Assad foe tells Syrian leader to cede power to officials
BEIRUT (Reuters) - A Syrian opposition leader urged President Bashar al-Assad on Thursday to hand power to his deputy or his prime minister and then go abroad with 500 members of his entourage, without immunity from prosecution.
Assad is likely to reject or ignore the 16-point peace plan proposed by Moaz Alkhatib, who resigned as head of the Western-backed opposition National Coalition in March, particularly given recent military gains by his forces against rebels.
However, Alkhatib's proposal shows a willingness to work with people associated with Assad throughout the revolt and will be seen as stretching out a hand to members of the government.
It is unclear if Alkhatib's proposal will win support from other Syrian opposition figures gathering in Istanbul on Thursday to decide how to respond to a U.S.-Russian proposal to convene peace talks involving Assad's government next month.
The Sunni Muslim cleric's plan, posted on his Facebook page, calls on Assad to step down in favor of Prime Minister Wael al-Halki or Vice-President Farouq al-Shara, a veteran politician who has kept a low profile since the revolt began in March 2011, prompting opposition claims last year that he planned to defect.
Alkhatib said Assad should respond within 20 days and that he should then be given a month to dissolve parliament. Once Assad had ceded power, his government should stay in office for 100 days and restructure the military before handing over to a transitional government "which should be agreed upon and negotiated within the framework of international assurances".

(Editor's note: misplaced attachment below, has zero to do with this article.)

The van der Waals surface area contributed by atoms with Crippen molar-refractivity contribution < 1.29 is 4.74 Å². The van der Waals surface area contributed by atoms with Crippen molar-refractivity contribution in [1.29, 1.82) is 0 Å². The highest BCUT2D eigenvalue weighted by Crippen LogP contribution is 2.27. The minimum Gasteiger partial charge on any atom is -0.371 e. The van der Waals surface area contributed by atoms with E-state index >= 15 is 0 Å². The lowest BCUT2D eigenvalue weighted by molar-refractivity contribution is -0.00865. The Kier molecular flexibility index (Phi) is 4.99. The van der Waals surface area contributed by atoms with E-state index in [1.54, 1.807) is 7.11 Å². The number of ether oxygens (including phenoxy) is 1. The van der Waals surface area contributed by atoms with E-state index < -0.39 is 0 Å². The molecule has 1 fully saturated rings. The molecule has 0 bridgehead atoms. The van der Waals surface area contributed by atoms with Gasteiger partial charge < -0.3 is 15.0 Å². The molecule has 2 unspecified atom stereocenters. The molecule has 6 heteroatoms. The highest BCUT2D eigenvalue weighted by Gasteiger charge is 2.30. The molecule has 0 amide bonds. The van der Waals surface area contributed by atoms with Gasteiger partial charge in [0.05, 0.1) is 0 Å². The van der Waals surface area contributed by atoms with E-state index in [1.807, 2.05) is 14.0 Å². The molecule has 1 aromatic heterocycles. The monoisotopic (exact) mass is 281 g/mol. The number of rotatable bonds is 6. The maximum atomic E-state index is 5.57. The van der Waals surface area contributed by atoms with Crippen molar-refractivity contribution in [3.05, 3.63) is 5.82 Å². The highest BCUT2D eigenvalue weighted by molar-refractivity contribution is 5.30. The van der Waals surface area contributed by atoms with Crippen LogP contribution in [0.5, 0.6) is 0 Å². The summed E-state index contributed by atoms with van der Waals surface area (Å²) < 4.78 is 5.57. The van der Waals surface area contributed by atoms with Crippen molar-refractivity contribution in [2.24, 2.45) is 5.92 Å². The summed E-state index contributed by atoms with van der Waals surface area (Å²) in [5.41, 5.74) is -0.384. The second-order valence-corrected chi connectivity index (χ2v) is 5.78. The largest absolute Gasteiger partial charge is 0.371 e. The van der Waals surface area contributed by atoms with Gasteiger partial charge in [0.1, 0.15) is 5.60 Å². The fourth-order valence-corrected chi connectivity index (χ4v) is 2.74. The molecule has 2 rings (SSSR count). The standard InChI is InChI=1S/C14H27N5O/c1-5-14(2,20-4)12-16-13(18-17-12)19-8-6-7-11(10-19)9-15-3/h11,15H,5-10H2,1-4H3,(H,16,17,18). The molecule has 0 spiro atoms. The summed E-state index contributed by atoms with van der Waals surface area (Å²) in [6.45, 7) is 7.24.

Assad and his father before him have ruled Syria for four decades. He has vowed to defeat what he calls the "terrorists" behind an uprising that began with months of peaceful protests. His violent response eventually ignited an armed revolt.
More than 80,000 people have been killed in what is now a full-scale civil war that has dragged in Lebanon's Hezbollah guerrillas and is spilling into other neighboring countries.
Assad, who succeeded his father in 2000, has shown no readiness to leave power, telling an interviewer this month that he would run for another term in an election due in 2014.
Alkhatib's plan calls on the Syrian leader to leave the country with 500 of his chosen supporters, and their families, but offers them no legal immunity from prosecution.
The initiative also calls for the release of all political prisoners and opening Syria up to all types of humanitarian relief, something the government has tightly controlled.
(Reporting by Oliver Holmes; Editing by Alistair Lyon)
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